Dr. Robert Ballard, one of today’s most well-known explorers of the deep sea, spoke at a packed Campbell Hall yesterday afternoon as the keynote speaker for UCSB’s eighth annual All Gaucho Reunion.

Although he is best known for his discovery of the R.M.S. Titanic in 1985, Ballard has led over 125 expeditions and uncovered the R.M.S. Lusitania, the British luxury liner whose sinking sparked U.S. involvement in World War I; the German battleship Bismarck; the U.S.S Yorktown, lost during the Battle of Midway in World War II; 11 warships from World War II’s lost fleet of Guadalcanal as well as President Kennedy’s PT-109. During his lecture, titled “New Adventures in Deep Sea Exploration,” Ballard summarized his past discoveries and current projects.

A former naval officer, Explorer-in-Residence for the National Geographic Society and Director of the Institute for Archaeological Oceanography at the University of Rhode Island, Ballard received UCSB’s Distinguished Alumni Award in 1985 in addition to The Explorers Club Medal, the Hubbard Medal — National Geographic’s highest award — and, in 2003, the National Endowment for the Humanities Medal. He has been published in more than 60 scientific articles and numerous books as well. Despite all of the glory, however, Ballard said he was happy to be back in Santa Barbara and hopes to soon provide educational opportunities for UCSB students, a matter Ballard said he is discussing with Chancellor Henry T. Yang.

“My love affair with UCSB began a long, long time ago,” Ballard said. “It feels great to be back. I’m a Gaucho through-and-through, and I really want to do this in Santa Barbara. I can’t not do Santa Barbara.”

Ballard said he discovered his love for deep-sea exploration when he was seventeen and still in high school. On his first ocean expedition, a rogue wave 100 feet tall crashed onto the ship carrying him, and yet, rather than avoiding the ocean from that moment on, Ballard said he decided exploring the ocean was his calling.

“I knew I wanted to be an oceanographer. I love the ocean,” Ballard said.

He earned a physical sciences degree from UCSB, choosing a five-year program in which he double-majored in geology and chemistry and double-minored in physics and math before graduating in 1965. Upon graduating, Ballard spent 25 years working for the Woods Hole Oceanographic Institution, plumbing the Earth’s depths in deep-diving submarines.

Explaining how the Earth “bleeds” molten material to form new “tissue” and recycle the old, Ballard said there was a revolution in earth science “when we began to realize the Earth was alive.”

He took part in the first manned expedition of the Mid-Ocean Ridge, the longest mountain range on Earth, and he led an expedition off the Galápagos Islands that discovered chemosynthetic bacteria, which Ballard holds is probably the most primitive form of life.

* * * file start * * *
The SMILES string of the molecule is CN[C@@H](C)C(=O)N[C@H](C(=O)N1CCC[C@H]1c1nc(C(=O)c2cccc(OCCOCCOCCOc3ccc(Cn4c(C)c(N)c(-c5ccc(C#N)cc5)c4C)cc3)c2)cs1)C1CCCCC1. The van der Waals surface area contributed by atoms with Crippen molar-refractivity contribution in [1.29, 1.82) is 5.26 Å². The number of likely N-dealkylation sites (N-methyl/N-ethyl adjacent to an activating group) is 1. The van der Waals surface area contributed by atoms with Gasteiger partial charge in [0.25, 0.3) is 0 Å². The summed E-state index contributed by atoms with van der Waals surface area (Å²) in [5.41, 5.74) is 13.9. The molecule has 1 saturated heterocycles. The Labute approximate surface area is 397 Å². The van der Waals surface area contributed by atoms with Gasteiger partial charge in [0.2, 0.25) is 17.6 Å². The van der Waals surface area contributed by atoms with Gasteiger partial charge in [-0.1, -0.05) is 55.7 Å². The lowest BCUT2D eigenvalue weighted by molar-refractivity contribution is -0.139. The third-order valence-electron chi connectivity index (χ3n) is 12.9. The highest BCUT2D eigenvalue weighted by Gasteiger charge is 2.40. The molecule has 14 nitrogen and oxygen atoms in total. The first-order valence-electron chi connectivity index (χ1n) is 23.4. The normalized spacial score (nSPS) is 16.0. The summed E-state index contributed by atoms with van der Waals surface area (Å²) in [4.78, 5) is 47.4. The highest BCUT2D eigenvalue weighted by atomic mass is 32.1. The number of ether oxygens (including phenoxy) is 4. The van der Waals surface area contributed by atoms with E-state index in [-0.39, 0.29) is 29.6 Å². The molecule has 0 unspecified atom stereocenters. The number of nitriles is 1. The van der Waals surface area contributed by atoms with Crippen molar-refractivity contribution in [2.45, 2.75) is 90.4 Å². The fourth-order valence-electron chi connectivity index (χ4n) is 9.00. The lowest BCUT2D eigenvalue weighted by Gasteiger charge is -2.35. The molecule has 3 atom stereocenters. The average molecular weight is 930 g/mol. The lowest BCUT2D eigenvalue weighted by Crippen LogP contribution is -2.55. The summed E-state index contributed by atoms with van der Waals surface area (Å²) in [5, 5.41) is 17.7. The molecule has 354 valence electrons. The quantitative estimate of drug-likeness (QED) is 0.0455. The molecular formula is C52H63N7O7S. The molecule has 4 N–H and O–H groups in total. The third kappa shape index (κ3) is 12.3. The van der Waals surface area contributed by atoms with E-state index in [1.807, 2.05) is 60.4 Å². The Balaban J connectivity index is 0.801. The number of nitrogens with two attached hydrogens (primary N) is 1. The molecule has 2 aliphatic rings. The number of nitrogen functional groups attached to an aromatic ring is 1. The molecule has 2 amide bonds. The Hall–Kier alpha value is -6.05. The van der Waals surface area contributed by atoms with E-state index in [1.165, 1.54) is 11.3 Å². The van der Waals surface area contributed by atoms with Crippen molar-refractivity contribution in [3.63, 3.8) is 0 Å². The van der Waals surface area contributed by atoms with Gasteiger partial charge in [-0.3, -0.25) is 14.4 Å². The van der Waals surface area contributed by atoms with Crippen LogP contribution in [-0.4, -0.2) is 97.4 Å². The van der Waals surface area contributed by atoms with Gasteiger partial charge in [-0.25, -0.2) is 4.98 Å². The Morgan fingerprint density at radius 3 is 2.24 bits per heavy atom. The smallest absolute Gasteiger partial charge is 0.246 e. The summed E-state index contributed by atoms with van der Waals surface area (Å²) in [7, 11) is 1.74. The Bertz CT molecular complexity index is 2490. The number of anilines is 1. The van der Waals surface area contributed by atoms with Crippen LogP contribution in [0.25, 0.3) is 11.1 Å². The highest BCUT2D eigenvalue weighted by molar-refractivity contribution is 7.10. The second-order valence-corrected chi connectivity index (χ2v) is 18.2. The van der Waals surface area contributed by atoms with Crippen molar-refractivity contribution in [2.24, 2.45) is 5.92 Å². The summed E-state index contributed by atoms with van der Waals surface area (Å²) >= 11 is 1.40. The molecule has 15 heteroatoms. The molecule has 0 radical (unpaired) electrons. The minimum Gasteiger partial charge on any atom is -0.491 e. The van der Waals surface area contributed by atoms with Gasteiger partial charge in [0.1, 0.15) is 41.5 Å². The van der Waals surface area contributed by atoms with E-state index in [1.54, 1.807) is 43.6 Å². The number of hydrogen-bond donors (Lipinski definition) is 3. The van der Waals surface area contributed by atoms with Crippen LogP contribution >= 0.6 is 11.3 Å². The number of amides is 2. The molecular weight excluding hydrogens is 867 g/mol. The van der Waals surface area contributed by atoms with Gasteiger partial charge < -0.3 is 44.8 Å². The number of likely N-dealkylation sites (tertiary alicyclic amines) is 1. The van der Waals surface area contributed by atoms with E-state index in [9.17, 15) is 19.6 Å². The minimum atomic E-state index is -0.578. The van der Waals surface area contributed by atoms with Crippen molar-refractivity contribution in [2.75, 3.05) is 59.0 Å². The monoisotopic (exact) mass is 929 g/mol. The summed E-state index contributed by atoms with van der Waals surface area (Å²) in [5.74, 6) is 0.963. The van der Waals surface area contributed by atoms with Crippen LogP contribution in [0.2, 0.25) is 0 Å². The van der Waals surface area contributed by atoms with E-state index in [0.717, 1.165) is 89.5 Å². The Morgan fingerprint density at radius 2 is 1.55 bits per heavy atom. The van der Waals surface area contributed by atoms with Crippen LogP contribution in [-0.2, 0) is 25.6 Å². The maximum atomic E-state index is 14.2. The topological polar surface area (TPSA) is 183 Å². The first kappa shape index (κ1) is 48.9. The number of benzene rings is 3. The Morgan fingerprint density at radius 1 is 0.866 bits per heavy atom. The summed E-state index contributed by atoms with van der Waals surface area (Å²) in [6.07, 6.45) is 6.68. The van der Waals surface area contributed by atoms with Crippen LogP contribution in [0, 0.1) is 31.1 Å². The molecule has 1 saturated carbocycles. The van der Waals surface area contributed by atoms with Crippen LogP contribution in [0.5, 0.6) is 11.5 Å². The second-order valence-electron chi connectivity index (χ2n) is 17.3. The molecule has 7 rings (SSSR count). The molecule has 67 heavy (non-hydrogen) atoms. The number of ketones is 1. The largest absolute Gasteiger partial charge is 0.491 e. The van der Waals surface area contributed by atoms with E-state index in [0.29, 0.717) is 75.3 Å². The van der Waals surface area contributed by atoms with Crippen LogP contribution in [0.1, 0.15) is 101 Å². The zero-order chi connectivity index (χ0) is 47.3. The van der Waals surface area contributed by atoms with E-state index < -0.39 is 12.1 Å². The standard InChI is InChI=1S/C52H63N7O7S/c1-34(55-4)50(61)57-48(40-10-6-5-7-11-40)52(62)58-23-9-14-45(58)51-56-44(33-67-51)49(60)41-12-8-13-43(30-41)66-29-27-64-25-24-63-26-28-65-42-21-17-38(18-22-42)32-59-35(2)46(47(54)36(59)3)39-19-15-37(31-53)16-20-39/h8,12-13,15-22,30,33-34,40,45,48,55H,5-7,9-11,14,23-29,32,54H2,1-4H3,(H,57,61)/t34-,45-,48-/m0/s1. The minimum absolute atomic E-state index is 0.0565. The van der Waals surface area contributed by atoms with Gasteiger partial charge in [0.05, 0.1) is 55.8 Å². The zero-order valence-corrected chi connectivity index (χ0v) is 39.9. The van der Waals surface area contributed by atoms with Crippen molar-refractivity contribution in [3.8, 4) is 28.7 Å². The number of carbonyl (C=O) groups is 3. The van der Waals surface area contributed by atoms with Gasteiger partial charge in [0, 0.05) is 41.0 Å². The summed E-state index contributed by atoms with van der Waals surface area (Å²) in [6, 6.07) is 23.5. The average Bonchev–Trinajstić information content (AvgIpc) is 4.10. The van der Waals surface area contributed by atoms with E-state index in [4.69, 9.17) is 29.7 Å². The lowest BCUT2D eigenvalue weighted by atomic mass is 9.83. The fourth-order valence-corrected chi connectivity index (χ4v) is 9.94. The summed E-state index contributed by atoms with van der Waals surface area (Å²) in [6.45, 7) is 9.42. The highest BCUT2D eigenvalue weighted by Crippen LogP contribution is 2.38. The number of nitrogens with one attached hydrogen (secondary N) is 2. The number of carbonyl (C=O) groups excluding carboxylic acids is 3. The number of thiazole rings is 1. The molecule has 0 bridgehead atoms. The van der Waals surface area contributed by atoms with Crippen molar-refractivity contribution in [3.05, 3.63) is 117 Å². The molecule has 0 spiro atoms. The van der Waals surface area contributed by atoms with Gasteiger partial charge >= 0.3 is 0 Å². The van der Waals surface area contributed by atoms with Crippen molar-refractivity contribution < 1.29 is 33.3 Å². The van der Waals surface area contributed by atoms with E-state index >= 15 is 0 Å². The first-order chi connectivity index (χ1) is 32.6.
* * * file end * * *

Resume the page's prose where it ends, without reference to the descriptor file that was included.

According to Ballard, it was when he was commissioned to find two sunken ships carrying radioactive material that the Pentagon gave him twelve hours to search for the Titanic. He and his crew found it in the eleventh hour, at 2 a.m.

Ballard turned next to exploring ancient Greek and Roman trade routes, unearthing four thousand bottles of wine at once as well as artifacts from ships long since devoured by wood-digesting mussels called marine borers. He also came upon completely preserved ships, artifacts and human remains in the Black Sea, which contains no oxygen below a depth of 200 meters.

“How many ancient mariners, wooden ships … how many of them have had a bad day?” he said. “The answer is a million.”

In 2009, Ballard formed the Ocean Exploration Trust and bought an East German spy ship, which he equipped with a top-of-the-line mapping system capable of digitizing the ocean floor using 4K resolution, 16 times the resolution of HD. A staff primarily comprised of graduate students operates the ship 24 hours a day, and all of the data collected is released to the public as it is collected as open source data. Beginning June 8, the public will be able to access the data through Ballard’s website, nautiluslive.org. UCSB alumnus Brandon Tobey said he applauded Ballard’s site for its user customization.

“I have a very proud respect for him now, specifically because of his dedication to open source. I’m very excited to see the open source website,” Tobey said.

Ballard has found deposits of commercial grade copper, lead, silver and other metal ores, and has been pushing for expanding the United States’ Exclusive Economic Zones, areas up to 200 miles out from the coastline which, if a country can prove belong to its continental shelf, may be claimed for that country.

UCSB alumna Kelly Peinado said she was impressed by Ballard’s involvement in creating educational opportunities such as the JASON Project; a National Geographic program that reaches 1.7 million students and 38,000 teachers annually; STEM Education, his own program that has placed command centers in universities all over the country; a student ambassador program and an honors program.

“I was prepared to be amazed by the science and the discoveries, but what I didn’t realize is that he is so active in education from young people up to college students up to graduate students, so I really admire the efforts he’s made in that area,” Peinado said.


Correction: This article originally stated the 3D data on Ballard’s site went live last June 8, although it will actually go live this upcoming June 8. The article has been update to reflect this correction.

A version of this story appeared on page 3 of Monday, April 28, 2014’s print edition of the Daily Nexus.